Veterans and bees both have challenging times navigating in the world. Veterans face many barriers when returning home, including mental and physical health issues, social isolation and homelessness, to name a few. Bee populations have been decimated by insecticides, climate changes, habitat destruction and mites. GRuB’s Healing Through Hives works to educate and certify veteran beekeepers, ultimately promoting well-being for people, plants, animals and bees. GRuB is all about community. The letters stand for Garden-Raised Bounty and the “u” is for “you.”

Veterans Returning to Civilian Life

Beau Gromley spent 4 years in the Marines, 10 years in the Army, and medically retired from JBLM in 2017. “Special forces groups are a super close-knit family,” he says. Beau had not expected his transition to civilian life to be such a shock. Though he knew of the horrors of transition into a community, it didn’t prevent his own difficulties. “It was rocky and rough,” he remembers.

Fortunately, he made a connection with GRuB. “We received a personal garden,” says Beau. The garden project supports people to grow healthy food through offering education, vegetable seeds, plants starts, and encouraging connections within the gardening community. “GRuB was so supportive around personal trauma,” he adds.

two beekeepers holding a huge honeycomb
GRuB’s Healing Through Hives programs works with vets to make their livings as beekeepers. Photo courtesy: GRuB

He liked the gardening. “I threw myself into the organic farm program at Evergreen,” explains Beau where he earned his BA in sustainable agriculture and is currently working on his master’s in environmental studies. He became a GRuB gardening volunteer. Now he’s the Community Food Solutions Programs Manager. “I created my position,” he continues. “I got funding to connect vets in the community.”

Victory Gardens and Victory Farmers Led to Therapeutic Bees

One significant project has been the Victory Garden at the Lacey’s Food Pantry. Victory Farmers, who are veterans, get to meet other veterans. For some, talk therapy is effective and for others getting outside and working in a garden is a path forward.

The bees introduced another means to wellness and self-sufficiency. At the Victory Garden Beau met Alan Woods, a certified master beekeeper. Alan wanted to set up two hives to improve the pollination. “I was initially the least fan of bees,” recalls Beau. But Alan, who also had a military career, said he’d do the whole thing. Beau began learning all about bees.

beekeeper at GRuB holding a honeycomb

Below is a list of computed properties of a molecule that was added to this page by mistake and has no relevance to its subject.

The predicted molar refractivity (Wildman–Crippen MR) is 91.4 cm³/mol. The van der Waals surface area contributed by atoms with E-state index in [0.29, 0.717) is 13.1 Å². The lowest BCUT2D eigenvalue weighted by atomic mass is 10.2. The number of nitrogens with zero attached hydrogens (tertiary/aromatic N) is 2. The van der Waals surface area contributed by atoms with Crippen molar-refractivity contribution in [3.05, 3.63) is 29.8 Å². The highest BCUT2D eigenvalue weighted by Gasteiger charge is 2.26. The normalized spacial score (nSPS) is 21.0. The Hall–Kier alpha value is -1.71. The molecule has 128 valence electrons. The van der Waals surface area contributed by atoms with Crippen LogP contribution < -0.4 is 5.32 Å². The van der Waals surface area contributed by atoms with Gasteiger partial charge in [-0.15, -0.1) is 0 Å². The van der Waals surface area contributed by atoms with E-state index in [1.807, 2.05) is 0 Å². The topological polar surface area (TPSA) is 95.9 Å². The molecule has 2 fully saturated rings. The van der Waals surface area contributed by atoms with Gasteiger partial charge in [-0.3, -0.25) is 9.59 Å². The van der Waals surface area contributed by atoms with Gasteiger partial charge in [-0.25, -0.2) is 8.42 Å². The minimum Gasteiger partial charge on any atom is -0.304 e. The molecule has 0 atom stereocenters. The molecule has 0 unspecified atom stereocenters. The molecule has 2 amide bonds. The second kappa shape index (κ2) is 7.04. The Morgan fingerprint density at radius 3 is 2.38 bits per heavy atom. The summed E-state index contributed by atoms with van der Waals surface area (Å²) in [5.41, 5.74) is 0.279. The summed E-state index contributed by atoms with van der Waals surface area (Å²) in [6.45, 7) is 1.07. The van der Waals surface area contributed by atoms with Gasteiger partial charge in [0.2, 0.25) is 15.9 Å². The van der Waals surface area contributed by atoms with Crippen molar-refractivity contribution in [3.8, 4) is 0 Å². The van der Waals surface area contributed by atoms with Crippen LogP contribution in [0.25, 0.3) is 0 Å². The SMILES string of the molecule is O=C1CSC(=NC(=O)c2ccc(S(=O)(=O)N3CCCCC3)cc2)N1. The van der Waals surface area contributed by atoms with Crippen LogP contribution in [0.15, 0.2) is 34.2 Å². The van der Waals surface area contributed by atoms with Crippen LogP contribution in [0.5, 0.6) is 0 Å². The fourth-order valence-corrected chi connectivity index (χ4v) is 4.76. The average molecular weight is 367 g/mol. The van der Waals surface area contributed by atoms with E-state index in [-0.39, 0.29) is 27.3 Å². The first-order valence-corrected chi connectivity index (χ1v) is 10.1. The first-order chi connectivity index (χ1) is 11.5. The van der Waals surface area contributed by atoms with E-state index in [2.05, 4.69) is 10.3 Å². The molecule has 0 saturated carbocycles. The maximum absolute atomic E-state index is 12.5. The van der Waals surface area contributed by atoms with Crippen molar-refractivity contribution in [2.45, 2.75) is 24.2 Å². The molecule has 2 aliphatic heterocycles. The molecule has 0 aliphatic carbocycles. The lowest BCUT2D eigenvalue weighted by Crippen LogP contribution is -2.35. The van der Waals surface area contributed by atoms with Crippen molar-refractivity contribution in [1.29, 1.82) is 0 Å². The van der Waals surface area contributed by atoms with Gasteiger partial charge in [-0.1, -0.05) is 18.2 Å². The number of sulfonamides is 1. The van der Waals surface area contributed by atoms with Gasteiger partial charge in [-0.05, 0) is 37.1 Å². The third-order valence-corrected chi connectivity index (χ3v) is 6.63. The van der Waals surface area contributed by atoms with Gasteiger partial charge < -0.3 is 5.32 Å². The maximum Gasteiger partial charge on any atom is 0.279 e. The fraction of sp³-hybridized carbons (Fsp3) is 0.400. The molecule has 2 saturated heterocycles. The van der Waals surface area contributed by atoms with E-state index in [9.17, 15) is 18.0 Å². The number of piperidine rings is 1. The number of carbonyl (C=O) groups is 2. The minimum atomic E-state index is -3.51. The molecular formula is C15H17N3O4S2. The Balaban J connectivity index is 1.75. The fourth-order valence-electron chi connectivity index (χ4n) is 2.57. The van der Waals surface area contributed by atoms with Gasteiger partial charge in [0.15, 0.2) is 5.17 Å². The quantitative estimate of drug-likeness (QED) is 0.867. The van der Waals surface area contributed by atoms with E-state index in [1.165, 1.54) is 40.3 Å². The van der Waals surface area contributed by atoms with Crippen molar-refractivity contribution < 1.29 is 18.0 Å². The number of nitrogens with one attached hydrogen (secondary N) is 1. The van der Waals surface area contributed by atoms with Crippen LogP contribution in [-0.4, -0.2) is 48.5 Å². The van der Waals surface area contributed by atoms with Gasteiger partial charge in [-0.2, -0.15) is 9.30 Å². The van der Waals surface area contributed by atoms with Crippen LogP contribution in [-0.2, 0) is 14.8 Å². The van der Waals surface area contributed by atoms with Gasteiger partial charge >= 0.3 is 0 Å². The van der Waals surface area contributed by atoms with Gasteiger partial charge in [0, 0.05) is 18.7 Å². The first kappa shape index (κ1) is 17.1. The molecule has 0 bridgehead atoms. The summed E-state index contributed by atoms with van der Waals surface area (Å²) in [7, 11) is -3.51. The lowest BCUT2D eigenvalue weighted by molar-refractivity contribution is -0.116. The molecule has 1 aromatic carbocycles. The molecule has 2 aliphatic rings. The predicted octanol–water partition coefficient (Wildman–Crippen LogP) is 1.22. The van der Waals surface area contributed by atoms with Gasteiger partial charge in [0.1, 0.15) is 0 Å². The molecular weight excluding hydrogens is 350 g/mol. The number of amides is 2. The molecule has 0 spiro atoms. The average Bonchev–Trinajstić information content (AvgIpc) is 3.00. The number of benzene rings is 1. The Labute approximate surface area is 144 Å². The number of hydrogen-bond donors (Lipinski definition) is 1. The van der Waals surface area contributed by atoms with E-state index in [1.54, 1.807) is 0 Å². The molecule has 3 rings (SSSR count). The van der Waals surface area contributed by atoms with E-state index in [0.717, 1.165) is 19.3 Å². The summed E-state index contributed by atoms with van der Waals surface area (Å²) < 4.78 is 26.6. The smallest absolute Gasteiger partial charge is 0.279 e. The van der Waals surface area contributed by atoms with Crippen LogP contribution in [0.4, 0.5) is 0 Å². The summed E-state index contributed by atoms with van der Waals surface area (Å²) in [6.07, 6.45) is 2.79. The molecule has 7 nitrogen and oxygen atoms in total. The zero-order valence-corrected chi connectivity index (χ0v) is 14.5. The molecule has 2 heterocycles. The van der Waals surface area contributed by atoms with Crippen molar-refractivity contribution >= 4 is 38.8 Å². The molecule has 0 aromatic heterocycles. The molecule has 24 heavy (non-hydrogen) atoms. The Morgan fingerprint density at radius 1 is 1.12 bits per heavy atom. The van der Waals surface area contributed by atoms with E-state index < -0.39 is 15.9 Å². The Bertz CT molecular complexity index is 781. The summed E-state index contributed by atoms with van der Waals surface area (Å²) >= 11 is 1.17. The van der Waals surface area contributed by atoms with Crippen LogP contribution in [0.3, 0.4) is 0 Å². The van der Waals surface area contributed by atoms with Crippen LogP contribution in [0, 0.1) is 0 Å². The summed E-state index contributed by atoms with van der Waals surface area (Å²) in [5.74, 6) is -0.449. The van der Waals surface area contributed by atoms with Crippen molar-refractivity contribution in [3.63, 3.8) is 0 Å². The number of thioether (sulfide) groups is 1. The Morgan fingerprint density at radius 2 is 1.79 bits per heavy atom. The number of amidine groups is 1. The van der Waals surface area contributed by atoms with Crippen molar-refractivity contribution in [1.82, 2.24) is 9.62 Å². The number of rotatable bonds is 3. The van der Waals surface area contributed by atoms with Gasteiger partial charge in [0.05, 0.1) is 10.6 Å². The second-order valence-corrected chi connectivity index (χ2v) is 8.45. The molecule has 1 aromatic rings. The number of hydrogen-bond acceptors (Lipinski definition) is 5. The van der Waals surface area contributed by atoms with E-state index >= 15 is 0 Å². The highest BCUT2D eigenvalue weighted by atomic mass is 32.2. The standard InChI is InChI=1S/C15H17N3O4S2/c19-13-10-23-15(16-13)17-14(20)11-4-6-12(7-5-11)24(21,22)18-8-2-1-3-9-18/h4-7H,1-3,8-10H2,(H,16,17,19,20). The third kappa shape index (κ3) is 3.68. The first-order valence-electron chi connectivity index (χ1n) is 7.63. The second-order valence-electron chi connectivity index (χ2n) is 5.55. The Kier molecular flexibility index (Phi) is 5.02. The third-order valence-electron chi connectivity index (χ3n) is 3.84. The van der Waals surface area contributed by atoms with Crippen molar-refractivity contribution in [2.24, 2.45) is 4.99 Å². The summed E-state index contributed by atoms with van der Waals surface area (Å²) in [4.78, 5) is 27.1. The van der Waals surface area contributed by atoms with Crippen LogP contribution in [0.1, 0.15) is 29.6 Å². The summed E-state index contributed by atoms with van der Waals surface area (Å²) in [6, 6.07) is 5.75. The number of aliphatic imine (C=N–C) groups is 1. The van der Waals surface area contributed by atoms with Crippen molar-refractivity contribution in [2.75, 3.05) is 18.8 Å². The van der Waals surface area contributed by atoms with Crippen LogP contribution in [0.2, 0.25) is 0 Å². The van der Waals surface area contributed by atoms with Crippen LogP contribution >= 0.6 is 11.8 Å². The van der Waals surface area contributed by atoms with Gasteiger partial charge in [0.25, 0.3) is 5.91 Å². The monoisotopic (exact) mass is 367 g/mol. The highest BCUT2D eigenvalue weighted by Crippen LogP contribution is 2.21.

Beekeeping has been found to reduce the severity of PTSD, something many vets confront upon returning to civilian life. Photo courtesy: GRuB

Healing Through Hives: PTSD Help from Bees

You might not be a fan of bees either and think they are scary. Interestingly, beekeeping has been shown to minimize stress, anxiety and depression. When you get a chance to sit near a hive to observe the comings and goings, you can find that it’s truly meditative and calming. “Victory farming helped with PTSD baggage from the military,” says Beau. “We found that in the gardens and then found it with the bees.”

Becoming a Beekeeper

There are many hurdles to overcome as a beginning farmer of any kind. A student needs access to training, land, capital, mentoring and markets. It’s the same for bee farmers. The Healing Through Hives program is led by vets and farmers to provide mentorship, training, certifications and connections to recourses.

GRuB is partners with The Washington State Beekeepers Association, The Farmer Veteran Coalition, and Woods Bee Company to create a free program to certify and mentor veterans, whether they are casual backyard beeminders or professional beekeepers.

beekeepr standing by a bee hive at GRuB
Beekeeping can be a path for veterans to make a living and improve the quality of their lives. Photo courtesy: GRuB

There are several Healing through Hives Apiary Sites in our area:

  • The Veterans Farm at Orting (Pierce County)
  • The Veterans Ecological Trades Collective (Lewis County)
  • Garden Raised Bounty (Thurston County)
  • The Haki Farmer’s Collective (Thurston County)
  • Growing Veterans (developing) (Whatcom County)

Did you know that Washington is home to 112,000 rural veterans? Unfortunately, they have low benefit and programming utilization. Healing Through Hives offers support through avenues that can be hard to navigate. There are now more than 1,500 farmer veterans in the five-county area who have found purpose and joy in this community. “My favorite part is learning every aspect while creating tangible and rewarding opportunities for people that are worth their time,” explains Beau. Healing Through Hives is certainly for veterans, but anyone can participate. There are scholarships for those in need.

How You Can Help Bees

Bees pollinate 71% of crops providing 90% of the food we eat. Without bees, we won’t be eating much. Bees are essential. If you see bees, don’t bother them. They usually won’t bother you. The fliers that land on your picnic plate are wasps – that’s another story. Pass the word about Healing Through Hives to a veteran or someone who might have interest. You may not be interested in becoming a beekeeper, but you can still be remarkably helpful by hanging Mason bee boxes on the sides of your buildings. They require much less attention and still are greatly helpful to our environment.

You can learn about more programs and the buzz about events on the GRuB website. You can register for Beginning Beekeeper or Apprentice Beekeeper courses online.

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